Pope calling the order’s Head: (in a meek voice). “Father, I know I’m supposed to make a retreat in a few weeks requiring absolute silence. However, I really think I have new obligations that require me to say Mass at St. Peter’s and prevent such a sacrificial retreat. Can I have a dispensation?”

Father Superior: (in an authoritarian tone). “Father, this is a requirement of our order. I can only grant your request w/ permission from the Pope. I need to ask him”.

Father Superior: (in a meek voice). “Your Holiness, I have a request from one of our order’s members who feels that he has a more important obligation than his annual penitential silent retreat. Will you grant him dispensation?”

Pope: (in an authoritarian tone) “This is a very serious request that goes to the very essence of your order. I must pray about it.”

That evening while in Prayer, the Pope meekly and humbly prays about the situation and all of a a sudden a loud voice comes from the sky with an authoritarian tone: “My son, ______________” (Stumped as I couldn’t think of anything clever for God to say. More proof I’m not God!


#5

[quote=Della]I’ll take a crack at it. I believe this is pretty much it, although I’m sure I will be corrected if wrong :wink: :

Pope
Cardinals
Archbishops
Bishops
Priests
Deacons
Sub-deacons
Acolytes
Lector (not ordained but installed, as I understand it).
Extraordinary Minister of Holy Communion (not ordained but installed, as I understand it).

Positions within orders, such as the Franciscans, (not a complete list):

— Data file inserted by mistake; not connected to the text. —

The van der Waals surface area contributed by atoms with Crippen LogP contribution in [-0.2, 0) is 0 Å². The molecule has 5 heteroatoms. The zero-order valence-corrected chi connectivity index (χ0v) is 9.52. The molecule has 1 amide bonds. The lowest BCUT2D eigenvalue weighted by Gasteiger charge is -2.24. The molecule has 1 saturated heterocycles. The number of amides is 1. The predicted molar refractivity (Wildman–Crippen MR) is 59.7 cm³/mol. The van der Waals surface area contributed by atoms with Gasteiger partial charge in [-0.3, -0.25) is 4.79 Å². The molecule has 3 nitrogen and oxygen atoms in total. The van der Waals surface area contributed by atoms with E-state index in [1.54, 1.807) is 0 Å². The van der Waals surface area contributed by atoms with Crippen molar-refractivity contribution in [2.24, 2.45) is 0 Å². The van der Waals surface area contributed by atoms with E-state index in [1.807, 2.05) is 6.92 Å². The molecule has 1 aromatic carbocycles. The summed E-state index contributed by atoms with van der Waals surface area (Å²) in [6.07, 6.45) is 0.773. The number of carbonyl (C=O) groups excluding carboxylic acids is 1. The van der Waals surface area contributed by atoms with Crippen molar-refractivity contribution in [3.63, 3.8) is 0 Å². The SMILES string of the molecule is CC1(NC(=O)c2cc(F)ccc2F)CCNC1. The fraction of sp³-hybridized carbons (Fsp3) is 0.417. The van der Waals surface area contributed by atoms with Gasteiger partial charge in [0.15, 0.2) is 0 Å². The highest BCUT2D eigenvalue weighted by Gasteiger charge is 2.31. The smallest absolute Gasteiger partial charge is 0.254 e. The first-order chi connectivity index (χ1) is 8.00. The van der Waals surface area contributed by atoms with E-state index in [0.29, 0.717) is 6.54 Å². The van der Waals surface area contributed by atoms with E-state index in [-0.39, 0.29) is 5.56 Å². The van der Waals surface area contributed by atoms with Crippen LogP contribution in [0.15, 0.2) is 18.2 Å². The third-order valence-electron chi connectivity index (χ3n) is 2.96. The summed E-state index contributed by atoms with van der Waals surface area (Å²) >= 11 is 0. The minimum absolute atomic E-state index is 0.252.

Prior General
Provincial Director
Abbot/abbess
Father/Mother Superior
Novice Director/Formation Director

It’s easy to mix up these terms, especially those of orders of the Church, such as the Franciscans, with those of the ordained, but they are separate from one another although a pope may be the member of an order as well as others who hold positions in the hierarchy.
[/quote]

Holy Orders
Bishop
Priest
Deacon

Offices
Papacy-Roman Pontiff-the Vicar of Christ on Earth, leader of the Universal Church. The Holy Father is Pope BECAUSE he is a Bishop, the Bishop of Rome.

Cardinalate-“Princes of the Church”-either Bishops of major Sees or heads of Vatican dicasteries. Primary responsibility is to elect new Roman Pontiff. They serve as the Pope’s closest advisors. Occasionally are Priest-Theologians, but usually these Cardinals earn that rank as emeriti, they are over 80 and cannot participate in a conclave.

Patriarch/Major Archbishop-Primarily head of Eastern Catholic Sui Iuris Church in communion with the Apostolic See, some Latin Patriarchs (titular)